The most dramatic woodland plants flower in spring and many die away completely by June. In summer woodlands tend to have just the tough, woody plants, such as blackberry and raspberry, burdock, or ferns. During autumn, many species of fungi are found.
Plants to look out for are:
• Trees and shrubs: beech, oak, ash, yew, cherry, holly, hazel, hawthorn, wayfaring tree, whitebeam, blackthorn, dogwood, elder. These are most colourful in spring during leaf break and in autumn when the Chilterns are magnificent with autumn colours. During autumn there is added interest from seeds, nuts and fruit.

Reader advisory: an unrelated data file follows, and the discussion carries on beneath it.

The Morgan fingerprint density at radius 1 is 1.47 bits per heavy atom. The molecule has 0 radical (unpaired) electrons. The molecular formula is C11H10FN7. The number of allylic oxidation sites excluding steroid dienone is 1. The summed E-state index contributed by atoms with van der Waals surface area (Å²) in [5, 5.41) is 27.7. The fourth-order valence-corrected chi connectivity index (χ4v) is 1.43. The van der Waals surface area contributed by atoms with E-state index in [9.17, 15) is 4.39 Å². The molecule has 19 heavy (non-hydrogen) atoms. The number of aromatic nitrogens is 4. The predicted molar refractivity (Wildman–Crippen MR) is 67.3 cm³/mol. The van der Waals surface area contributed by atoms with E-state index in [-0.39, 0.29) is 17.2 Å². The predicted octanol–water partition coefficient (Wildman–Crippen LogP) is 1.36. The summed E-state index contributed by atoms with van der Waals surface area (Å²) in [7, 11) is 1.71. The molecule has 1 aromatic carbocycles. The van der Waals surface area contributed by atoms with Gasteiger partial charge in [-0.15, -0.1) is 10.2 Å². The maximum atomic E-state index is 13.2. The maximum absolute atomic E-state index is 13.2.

• Flowering plants: wood anemones, violets, primroses, foxgloves, bluebells, wood spurge, dog’s mercury, woodbine (honeysuckle) and travellers' joy (old man’s beard, clematis)
• Non-flowering plants:, harts tongue fern, male and female fern
These tend to congregate in clearings, rides or woodland edges with some species inhabiting the tree canopy and rarely being seen at ground level.
• Common species: speckled wood, gatekeeper and ringlet
• Uncommon or rare species: wood white, white admiral, dark green fritillary, purple hairstreak, green hairstreak, purple emperor